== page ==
Overheard Eavesdropping on a woman talking about other women shopping in Cherry Creek North: “Those women wear their makeup and jewelry and high heels to water aerobics.” Penny Parker’s “Mile High Life” column gives insights into the best events, restaurants, businesses, parties and people throughout the metro area. Parker also writes for Blacktie-Colorado.com. You can subscribe and read her columns (Monday, Wednesday and Friday) at www.blacktiecolorado.com/pennyparker. She can be reached at firstname.lastname@example.org or at 303-619-5209.
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Arvada Press 17
June 12, 2014
reaching out to the senior community By Clarke Reader
creader@colorado communitymedia.com Collaboration almost always leads to good things, particularly when it comes to providing people with mental health services. Jefferson Center for Mental Health celebrated its partnership June 5 with the Seniors Resource Center and Mental Health Partners and the announcement that the Senior Reach program is now recognized as a National Evidence-Based Program through Substance Abuse and Mental Health Services Administration’s (SAMHSA) National Registry of Evidence-Based Programs and Practices (NREPP). “This national recognition opens all kinds of doors for us,” said Teresa Legault, project director of Senior Reach. “This is about all of these different groups coming together to provide a vast variety of services for seniors in need.” In the Senior Reach program, community members are trained to identify and offer outreach services to at-risk independent-living older adults. According to Legault, these community members can be anyone who notice a senior who may be having hard time, and these people refer
the seniors to Senior Reach, who call to see if assistance is needed. “About 93 percent of seniors we reach out to take services,” Legault said. “We train more than 2,000 people a year to participate in this Senior Reach program.” The program is in Jefferson, Gilpin, Broomfield and Boulder counties, and will soon be spreading to Araphoe and Douglas counties. This project was spearheaded by Vicki Rodgers, principal investigator with Senior Reach, and she worked hard to get other groups to collaborate on the project. “We are now one of 330 evidence-based programs in the country,” she said. “It has taken eight years of working to get to the this point.” Rodgers said that there are a lot of steps to go through to receive the NREPP standing, including collecting outcomes and being able to replicate the program, which Senior Reach did in Kansas. There was also an independent evaluation of the process to make sure everything was running smoothly. “We’re going from science to service and that takes a long time,” she said. “In doing this we’ve created a community of top partners all working together to make sure no one is doing any thing redundant.” Harriet Hall, CEO of Jefferson Center, said partnerships like this are incredibly crucial for mental health services, and it is a great start to getting information out to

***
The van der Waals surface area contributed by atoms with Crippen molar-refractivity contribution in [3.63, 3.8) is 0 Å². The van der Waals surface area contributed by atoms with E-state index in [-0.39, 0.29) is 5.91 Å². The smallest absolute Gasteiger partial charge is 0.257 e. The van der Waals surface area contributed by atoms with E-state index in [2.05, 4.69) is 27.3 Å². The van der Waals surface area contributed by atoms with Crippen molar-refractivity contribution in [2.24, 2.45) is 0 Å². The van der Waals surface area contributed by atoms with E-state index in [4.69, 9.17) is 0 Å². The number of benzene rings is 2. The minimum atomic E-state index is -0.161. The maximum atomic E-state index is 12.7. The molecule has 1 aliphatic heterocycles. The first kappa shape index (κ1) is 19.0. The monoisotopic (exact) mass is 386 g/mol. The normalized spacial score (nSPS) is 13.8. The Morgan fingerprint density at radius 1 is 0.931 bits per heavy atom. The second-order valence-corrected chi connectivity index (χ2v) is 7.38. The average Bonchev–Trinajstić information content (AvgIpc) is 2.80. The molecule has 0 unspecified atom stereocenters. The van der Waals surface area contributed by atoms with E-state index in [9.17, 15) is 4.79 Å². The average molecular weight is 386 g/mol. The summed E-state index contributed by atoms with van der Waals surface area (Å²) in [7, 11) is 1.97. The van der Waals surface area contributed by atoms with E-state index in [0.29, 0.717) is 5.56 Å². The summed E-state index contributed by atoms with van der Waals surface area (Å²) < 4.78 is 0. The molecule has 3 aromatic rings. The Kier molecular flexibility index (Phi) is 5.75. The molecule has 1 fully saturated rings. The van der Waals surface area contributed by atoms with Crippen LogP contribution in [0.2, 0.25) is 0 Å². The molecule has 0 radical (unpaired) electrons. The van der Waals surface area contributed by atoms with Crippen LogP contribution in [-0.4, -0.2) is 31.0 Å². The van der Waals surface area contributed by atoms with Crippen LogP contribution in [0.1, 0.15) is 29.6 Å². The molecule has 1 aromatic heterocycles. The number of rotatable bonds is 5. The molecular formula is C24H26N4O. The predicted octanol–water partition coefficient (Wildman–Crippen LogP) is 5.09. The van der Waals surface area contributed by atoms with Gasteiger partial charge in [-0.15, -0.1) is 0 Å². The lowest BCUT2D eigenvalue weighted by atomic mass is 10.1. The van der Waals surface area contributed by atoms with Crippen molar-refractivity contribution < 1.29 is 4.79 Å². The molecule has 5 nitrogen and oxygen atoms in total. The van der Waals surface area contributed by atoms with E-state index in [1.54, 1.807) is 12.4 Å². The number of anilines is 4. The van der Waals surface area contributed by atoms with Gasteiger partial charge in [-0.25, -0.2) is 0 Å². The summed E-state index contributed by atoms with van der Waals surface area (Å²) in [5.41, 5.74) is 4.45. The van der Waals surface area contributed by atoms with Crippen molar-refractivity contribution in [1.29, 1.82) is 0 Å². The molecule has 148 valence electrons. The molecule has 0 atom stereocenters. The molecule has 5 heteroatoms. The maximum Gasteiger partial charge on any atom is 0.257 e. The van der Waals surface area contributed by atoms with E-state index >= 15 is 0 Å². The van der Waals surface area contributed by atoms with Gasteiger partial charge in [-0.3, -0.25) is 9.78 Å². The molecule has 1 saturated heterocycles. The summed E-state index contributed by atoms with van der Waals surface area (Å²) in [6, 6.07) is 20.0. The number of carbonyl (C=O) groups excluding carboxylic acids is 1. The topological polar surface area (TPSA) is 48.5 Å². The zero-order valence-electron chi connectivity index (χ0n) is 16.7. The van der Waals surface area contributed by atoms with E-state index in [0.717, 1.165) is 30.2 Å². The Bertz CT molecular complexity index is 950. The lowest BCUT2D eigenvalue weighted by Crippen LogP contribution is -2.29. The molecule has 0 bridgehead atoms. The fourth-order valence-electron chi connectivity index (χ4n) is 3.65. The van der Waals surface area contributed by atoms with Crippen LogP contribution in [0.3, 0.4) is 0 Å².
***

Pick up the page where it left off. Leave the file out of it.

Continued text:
Friday To sunday/June 13-15
Money class Women and Money, a beginner’s class, is offered 6-7:30 p.m. Thursday, June 12, at the FirstBank Building in Belmar, 550 S. Wadsworth Blvd., Lakewood. Women have different priorities and learning styles than men. This class covers the financial planning process from start to finish, including financial goals, budgets, IRA’s, Social Security benefits, investments, taxes, inflation and more. Class is led by investment advisor Jo-Ann Holst. Visit www.fuelfinancial.com. Space is limited. RSVP at 720-287-5880. Class is free.
Music FesTival The Golden Music Festival will feature nine bands, including Colorado-based Finnders & Yongberg, June 13-15 at Clear Creek History Park, 11th and Arapahoe streets, Golden. Grass seating is available. Tickets available starting Thursday, May 1 at the Golden History Center, 923 10th St., Golden. Go to GoldenMusicFestival. org or call 303-278-3557.
suMMer concerTs Colorado
Chautauqua in Boulder presents its 2014 summer concert season. All shows begin at 8 p.m. Tickets may be purchased at tickets. chautauqua.com, or at the Chautauqua box office. Go to www.chautauqua.com for details. The lineup: Thursday, June 12: Steve Earle & The Dukes, with special guests The Mastersons; Friday, June 20, Andrew Bird & The Hands of Glory, with Tift Merritt; Wednesday, June 25, Mavis Staples and Marc Cohn; Saturday, June 28, Angelique Kidjo; Saturday, July 5, Bela Fleck and Brooklyn Rider; Saturday, July 12, Peter Kater and R. Carlos Nakai; Saturday, July 19, Loudon Wainwright III and Iris Dement; Monday, July 28, Rufus Wainwright; Saturday, Aug. 9, Paula Poundstone; Sunday, Aug. 10, Tim O’Brien and Darrell Scott; Tuesday, Aug. 12, B.B. King; Wednesday, Aug. 13, John Hiatt & The Combo and The Taj Mahal Trio; Thursday, Aug. 28, Ziggy Marley; and Saturday, Sept. 13, Steven Wright.
Friday/June 13 GardeninG proGraM Golden Gate Grange presents a Xeriscape gardening program at 7 p.m. Friday, June 13 at Golden Gate Grange and Community Center, 25201 Golden Gate Canyon Road, Golden. Irene Shonle, director of CSU Extension in Gilpin County, will speak and present a slide show. Grange members and non-Grange members are welcome. Friday/June 13 Bike evenT City of Golden is looking for
food vendors interested in participating in the overall finish festivities for Ride the Rockies bike event Friday, June 13. The event will draw 2,000 cyclists as well as support staff, fans and family of the riders. Vendors should be prepared to serve food between 10 a.m. and 4:30 p.m. If you are interested in more information regarding vending at the event, contact Julie Brooks at 303-384-8013 or jbrooks@cityofgolden. net. A complete list of desired food offerings is available.